Colorado’s Higher-Ed Vouchers Are Not Living Up to Promises, Report Says

Report: “The Efficacy of Vouchers in Higher Education: The Case of Colorado”

Authors: Nicholas W. Hillman, an assistant professor of educational leadership and policy analysis at the University of Wisconsin at Madison; David A. Tandberg, an assistant professor of higher education at Florida State University; and Jacob P.K. Gross, an assistant professor of leadership, foundations, and human-resource education at the University of Louisville.

Organization: Wisconsin Center for the Advancement of Postsecondary Education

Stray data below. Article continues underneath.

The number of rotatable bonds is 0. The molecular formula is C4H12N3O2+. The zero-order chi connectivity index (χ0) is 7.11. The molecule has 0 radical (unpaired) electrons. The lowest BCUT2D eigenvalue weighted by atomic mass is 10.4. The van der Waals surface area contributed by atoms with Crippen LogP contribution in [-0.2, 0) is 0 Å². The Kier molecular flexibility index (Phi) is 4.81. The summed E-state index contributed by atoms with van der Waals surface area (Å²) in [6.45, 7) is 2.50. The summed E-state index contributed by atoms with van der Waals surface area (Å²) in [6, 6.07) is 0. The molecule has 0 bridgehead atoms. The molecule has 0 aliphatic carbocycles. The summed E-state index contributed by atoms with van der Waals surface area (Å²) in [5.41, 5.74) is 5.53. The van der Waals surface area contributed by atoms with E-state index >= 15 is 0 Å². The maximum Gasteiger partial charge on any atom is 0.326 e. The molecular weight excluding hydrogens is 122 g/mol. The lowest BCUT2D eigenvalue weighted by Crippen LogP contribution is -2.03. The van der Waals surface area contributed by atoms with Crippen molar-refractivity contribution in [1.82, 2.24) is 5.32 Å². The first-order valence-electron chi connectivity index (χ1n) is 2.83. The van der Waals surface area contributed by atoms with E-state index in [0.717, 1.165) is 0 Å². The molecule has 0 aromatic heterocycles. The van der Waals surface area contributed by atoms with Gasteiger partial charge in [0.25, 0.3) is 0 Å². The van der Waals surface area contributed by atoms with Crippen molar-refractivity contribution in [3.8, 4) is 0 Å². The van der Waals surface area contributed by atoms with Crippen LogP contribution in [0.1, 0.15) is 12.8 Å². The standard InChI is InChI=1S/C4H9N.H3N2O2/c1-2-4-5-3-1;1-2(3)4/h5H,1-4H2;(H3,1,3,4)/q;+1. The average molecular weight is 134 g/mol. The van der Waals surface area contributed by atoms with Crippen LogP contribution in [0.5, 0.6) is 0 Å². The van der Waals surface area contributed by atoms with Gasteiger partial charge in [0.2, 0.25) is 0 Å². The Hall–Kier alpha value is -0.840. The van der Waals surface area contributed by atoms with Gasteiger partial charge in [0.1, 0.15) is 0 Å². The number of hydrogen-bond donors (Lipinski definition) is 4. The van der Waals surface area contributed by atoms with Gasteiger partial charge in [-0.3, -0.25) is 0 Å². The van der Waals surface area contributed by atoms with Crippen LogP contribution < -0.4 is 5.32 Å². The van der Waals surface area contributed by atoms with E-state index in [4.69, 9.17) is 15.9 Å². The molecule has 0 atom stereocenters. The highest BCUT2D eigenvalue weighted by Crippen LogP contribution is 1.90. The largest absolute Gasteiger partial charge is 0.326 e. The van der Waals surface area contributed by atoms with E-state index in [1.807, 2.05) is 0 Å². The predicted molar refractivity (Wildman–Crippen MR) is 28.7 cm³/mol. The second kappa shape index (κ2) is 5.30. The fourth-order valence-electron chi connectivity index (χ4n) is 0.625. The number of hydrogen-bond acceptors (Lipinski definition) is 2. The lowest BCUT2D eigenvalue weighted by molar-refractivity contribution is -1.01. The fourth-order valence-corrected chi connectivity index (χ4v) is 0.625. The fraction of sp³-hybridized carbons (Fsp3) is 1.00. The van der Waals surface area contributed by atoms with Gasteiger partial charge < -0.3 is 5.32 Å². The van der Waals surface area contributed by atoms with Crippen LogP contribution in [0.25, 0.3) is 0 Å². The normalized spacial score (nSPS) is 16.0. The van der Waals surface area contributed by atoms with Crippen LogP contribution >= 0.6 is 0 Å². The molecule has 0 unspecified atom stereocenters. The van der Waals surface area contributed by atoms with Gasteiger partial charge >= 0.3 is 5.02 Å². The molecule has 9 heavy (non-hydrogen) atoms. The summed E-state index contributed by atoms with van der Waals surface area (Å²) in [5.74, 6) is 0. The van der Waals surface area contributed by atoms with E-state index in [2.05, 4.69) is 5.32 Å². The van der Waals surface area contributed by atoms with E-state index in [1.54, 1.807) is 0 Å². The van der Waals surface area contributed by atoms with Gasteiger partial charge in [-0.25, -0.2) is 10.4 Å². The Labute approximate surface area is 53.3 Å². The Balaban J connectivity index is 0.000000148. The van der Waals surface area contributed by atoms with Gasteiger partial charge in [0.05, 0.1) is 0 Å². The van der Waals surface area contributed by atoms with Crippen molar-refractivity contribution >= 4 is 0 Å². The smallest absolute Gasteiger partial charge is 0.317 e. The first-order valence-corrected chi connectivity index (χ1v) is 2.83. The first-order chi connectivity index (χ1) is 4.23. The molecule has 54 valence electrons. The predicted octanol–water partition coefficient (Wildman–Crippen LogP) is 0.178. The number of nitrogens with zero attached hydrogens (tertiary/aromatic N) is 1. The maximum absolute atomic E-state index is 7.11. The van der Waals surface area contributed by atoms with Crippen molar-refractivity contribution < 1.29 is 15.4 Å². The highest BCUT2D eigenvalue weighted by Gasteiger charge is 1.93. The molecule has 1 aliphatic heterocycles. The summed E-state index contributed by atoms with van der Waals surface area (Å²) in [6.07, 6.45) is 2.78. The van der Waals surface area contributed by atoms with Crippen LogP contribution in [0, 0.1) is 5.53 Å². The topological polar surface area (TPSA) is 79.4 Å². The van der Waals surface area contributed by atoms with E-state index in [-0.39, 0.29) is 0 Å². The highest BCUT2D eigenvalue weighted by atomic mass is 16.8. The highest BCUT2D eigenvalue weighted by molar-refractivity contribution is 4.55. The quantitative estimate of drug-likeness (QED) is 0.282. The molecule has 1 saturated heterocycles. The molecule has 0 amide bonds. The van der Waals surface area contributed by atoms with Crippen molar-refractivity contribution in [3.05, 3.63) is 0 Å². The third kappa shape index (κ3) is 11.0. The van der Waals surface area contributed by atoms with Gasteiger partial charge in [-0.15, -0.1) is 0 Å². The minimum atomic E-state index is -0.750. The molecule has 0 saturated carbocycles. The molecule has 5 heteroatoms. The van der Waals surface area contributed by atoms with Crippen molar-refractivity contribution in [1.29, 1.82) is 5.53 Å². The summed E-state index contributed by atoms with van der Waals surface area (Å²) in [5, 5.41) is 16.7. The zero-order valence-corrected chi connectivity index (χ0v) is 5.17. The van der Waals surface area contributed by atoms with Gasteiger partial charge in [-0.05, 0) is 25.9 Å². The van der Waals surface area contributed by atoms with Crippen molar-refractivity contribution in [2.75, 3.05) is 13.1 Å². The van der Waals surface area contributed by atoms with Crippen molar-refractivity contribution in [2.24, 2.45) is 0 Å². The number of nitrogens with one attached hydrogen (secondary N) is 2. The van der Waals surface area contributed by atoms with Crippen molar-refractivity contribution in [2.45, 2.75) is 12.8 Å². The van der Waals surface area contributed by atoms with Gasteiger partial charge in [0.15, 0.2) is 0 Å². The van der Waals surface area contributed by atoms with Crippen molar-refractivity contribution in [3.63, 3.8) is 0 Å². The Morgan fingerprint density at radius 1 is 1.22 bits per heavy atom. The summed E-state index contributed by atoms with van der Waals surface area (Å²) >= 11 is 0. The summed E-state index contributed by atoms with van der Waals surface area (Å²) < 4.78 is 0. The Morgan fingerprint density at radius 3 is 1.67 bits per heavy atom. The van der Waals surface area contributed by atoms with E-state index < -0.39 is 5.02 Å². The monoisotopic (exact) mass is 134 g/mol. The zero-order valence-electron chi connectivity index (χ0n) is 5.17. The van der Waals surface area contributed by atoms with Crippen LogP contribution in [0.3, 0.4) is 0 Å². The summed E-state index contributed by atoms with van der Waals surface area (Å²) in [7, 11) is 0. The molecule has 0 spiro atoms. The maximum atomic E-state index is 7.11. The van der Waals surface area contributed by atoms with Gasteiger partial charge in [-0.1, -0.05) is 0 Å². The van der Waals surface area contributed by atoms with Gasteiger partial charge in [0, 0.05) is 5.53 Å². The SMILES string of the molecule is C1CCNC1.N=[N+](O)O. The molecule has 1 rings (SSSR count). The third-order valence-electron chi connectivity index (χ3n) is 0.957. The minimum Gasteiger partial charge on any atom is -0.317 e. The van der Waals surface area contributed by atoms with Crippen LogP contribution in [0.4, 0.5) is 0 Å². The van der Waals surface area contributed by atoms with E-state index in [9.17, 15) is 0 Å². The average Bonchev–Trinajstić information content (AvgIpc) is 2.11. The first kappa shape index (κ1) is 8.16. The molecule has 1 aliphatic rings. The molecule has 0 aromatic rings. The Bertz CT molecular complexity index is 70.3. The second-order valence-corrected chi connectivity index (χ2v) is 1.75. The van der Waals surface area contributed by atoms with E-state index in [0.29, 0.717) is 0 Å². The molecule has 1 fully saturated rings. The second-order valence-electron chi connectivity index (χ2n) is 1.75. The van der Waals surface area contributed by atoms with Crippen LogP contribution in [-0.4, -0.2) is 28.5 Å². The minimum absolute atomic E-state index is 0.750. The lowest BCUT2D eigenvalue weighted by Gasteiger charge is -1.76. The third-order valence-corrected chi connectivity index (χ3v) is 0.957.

Summary: Colorado’s experiment in using vouchers to pay for higher education has fallen far short of the expectations that it would force institutions to keep costs low and improve retention of students. In particular, the vouchers have had a negative effect on the enrollment of Hispanic students at the state’s public two- and four-year colleges. African-American enrollment declined at the state’s four-year public colleges, but increased at community colleges.

Bottom Line: At a time when states are considering performance benchmarks and market-based incentives for colleges, Colorado’s experience suggests that such reforms are still largely unproven.

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